Bring a large pan of slightly salted water to the boil. Peel the the potatoes, cut into even sized chunks and add to the pan.

Chop the bacon into small pieces, slice the shallots into thin strips and chop the calvo nero leaves into thin strips across the leaf.

When the potatoes are cooked through, drain and set to one side.

Return the pan to a medium heat and add a large knob of butter. Add the bacon and fry until slightly crispy. Now add the shallot and calvo nero and fry for 4-5 minutes.

Reduce the heat to a low and add the potatoes to the pan along with a splash of milk and double cream, seasoning with a good pinch of salt and pepper and stir through. Check if it is seasoned enough and correct if needed. Add more milk and double cream if the consistency is a bit stiff; it should have a slight slop to it.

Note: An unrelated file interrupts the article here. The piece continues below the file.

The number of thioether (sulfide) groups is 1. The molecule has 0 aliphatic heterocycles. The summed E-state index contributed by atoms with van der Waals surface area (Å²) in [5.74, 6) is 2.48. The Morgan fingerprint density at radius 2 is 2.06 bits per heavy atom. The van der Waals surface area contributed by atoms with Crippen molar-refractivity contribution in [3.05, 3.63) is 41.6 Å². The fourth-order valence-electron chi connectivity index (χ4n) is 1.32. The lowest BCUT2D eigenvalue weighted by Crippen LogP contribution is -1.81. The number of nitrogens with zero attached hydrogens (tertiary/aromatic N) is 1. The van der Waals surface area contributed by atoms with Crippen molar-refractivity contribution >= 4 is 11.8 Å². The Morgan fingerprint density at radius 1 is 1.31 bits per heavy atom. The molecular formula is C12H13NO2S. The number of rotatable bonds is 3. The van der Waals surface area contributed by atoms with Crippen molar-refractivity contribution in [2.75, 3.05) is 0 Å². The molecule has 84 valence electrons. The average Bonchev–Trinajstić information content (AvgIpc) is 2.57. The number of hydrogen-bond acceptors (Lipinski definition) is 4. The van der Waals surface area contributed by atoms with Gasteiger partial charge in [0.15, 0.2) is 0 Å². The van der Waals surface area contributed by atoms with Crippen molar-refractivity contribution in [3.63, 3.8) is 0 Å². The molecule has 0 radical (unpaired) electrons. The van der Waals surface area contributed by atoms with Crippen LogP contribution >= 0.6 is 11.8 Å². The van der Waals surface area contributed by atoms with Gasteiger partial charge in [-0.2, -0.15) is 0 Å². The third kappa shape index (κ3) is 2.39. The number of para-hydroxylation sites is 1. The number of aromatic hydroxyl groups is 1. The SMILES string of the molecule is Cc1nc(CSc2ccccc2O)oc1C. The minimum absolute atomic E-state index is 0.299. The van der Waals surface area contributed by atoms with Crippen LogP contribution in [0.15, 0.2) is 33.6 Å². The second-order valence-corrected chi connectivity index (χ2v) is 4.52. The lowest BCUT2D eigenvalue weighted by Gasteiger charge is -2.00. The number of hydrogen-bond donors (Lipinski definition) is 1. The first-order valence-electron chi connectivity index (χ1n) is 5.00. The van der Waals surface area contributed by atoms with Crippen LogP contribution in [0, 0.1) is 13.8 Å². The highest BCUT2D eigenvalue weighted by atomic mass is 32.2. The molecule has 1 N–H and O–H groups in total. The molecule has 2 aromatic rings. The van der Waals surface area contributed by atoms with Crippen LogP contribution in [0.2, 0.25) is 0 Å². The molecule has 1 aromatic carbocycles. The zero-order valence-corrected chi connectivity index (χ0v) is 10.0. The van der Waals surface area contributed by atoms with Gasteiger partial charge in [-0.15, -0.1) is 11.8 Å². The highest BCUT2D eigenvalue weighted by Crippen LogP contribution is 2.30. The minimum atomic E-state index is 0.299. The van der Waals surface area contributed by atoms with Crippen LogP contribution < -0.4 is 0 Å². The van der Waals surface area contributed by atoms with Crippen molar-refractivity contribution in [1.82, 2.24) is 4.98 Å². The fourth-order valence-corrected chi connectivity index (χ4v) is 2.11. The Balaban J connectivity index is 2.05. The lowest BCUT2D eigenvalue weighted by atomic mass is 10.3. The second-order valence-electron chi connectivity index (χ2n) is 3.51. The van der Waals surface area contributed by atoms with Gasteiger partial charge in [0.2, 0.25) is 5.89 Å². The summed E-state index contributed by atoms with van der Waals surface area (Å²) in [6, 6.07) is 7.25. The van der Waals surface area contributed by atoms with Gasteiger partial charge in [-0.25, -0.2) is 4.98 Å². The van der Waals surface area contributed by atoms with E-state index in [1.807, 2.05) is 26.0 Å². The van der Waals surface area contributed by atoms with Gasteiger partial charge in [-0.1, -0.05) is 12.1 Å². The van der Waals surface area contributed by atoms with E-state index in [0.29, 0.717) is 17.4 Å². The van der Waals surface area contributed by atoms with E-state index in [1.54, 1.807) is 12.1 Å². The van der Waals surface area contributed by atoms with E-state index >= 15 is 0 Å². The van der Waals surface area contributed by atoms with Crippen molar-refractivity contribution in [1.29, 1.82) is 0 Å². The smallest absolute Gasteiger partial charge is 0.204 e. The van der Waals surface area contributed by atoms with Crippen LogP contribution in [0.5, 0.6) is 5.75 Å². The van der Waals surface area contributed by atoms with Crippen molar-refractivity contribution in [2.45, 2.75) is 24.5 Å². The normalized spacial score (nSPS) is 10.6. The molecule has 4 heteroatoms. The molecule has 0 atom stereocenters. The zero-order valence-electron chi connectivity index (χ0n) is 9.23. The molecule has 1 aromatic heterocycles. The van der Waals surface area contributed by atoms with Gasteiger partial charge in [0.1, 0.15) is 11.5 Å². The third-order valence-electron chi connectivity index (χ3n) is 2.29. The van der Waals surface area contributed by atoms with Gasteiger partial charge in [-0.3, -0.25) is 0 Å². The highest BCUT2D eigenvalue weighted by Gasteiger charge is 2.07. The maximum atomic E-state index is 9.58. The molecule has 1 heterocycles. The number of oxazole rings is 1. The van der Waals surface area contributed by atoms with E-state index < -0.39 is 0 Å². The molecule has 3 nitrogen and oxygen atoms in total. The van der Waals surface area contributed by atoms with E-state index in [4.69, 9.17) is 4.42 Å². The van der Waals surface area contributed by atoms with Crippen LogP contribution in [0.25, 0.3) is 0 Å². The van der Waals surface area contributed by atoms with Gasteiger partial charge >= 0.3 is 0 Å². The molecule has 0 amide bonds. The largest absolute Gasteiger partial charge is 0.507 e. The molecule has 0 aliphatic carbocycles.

I like to have colcannon with a few lumps of potato still intact for a more rustic appeal; for those who like a more silky smooth experience you should combine the potatoes, milk and double cream first and ensure it is mashed well before adding the other vegetables and bacon.

Don’t tell the Irish…

The more traditional Irish recipe actually calls for spring onions instead of shallots. I have used shallots for the reasoning that I see this dish as a warming winter recipe and spring onions are not in season this time of year. The shallots do their job of carrying the onion flavour through. By all means if you are a purist or are planning to serve this to someone with Irish heritage use spring onions. Kale is a good alternation to calvo nero if you can’t get hold of any.

Exmoor, Somerset
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